“It can also help to take preventative action and there are any number of online resources and classes readily available at this time to help people manage stress and anxiety,” Bridie added.

Commenting that the term ‘social distancing’ is perhaps a little misleading, Bridie said: “What we actually need to do is maintain a safe physical distance.

It is more important than ever that we maintain our social connections with our family and friends. We are fortunate that it has never been easier to stay in touch even when we are far apart.”

“Keep in touch - Make that call so that the people you love know that you are there if they want to talk. Listen - You don’t have to fix things or offer advice, by just listening and acknowledging that this is a difficult time you can help someone cope or not feel so alone. Ask questions - If you are worried that someone is not sharing the full picture with you, ask again with interest and without judgement.

Signpost. If you are concerned about someone encourage them to contact the GP, a trusted service or a helpline. Look after yourself - You can’t support anyone else if you allow yourself to become emotionally and physically drained,” advised Bridie.

Sharing a few simple messages and examples of what people can do to help maintain good mental health during this challenging time, Bridie listed:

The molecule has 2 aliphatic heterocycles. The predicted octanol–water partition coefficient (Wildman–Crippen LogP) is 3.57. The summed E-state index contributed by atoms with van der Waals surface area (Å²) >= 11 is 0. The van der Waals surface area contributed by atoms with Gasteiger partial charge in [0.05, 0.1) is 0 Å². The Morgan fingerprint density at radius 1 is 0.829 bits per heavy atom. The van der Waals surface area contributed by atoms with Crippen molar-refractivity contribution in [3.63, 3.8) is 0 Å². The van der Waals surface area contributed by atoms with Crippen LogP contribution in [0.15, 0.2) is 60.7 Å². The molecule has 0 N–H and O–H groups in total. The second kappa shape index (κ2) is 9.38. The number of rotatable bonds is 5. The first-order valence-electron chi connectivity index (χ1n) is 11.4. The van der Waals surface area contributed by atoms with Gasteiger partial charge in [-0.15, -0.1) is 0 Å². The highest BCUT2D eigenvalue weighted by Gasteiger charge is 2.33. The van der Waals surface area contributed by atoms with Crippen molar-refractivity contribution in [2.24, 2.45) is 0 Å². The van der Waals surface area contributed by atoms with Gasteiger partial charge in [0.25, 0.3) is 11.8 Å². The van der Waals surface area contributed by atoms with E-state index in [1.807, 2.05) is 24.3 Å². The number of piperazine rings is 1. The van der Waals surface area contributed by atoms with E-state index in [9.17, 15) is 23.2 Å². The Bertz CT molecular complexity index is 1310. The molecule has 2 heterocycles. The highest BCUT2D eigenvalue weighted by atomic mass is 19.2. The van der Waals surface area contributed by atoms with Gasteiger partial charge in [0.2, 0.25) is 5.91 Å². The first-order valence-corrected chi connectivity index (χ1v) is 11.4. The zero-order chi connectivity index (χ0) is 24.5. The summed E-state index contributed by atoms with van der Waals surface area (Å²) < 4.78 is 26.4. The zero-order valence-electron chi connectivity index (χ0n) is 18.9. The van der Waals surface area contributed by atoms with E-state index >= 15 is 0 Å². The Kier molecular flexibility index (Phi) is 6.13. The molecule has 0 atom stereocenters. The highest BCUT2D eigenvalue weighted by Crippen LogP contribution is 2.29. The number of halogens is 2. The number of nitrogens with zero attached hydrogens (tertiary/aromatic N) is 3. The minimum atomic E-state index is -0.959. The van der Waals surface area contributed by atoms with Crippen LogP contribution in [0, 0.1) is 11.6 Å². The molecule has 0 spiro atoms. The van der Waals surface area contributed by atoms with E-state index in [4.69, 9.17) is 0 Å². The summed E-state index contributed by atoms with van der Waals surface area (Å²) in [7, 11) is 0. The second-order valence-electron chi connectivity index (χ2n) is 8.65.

Try and maintain a routine eg a regular time for getting up/going to bed, getting dressed in the morning, regular meal times, time for work, time for rest etc.

Stay active (mentally and physically), include exercise as part of your daily routine and if possible get some fresh air. Do something fun. Make time to do something that makes you smile every day.

Maintain social contact. Even if movement is restricted we can still stay in contact by phone etc.

Minimise newsfeed. Constant and repetitive news can cause stress, anxiety or worry. Limit the number of times you check updates and make sure you are getting your information from a reliable source.

Be kind to yourself and others.

Everything doesn’t have to be done today. Give credit for what has been done and tomorrow is another day.

Ask for help, this is a difficult time for everyone. If you can’t talk to someone close to you contact your GP or one of the many good local services or helplines available.

Lifeline service is available 24/7 for anyone in distress or despair – 0808 808 8000.

Breath. Try some basic relaxation exercises.

The Aisling Centre are also continuing to support the community at this time.

“We are providing a telephone/e-counselling service and we are accepting new referrals for counselling. To self-refer download the referral from our website – or ring us on 028 6632 5811,” shared Bridie.

“I would just like to say thank you to the community for their support of The Aisling Centre. This is a particularly difficult time for small local charities. So sincere thanks to all who are organising fundraising activities on our behalf and those who have made donations through our Local Giving page.

Your donations are enabling us to continue to support your family and friends during this crisis,” Bridie concluded.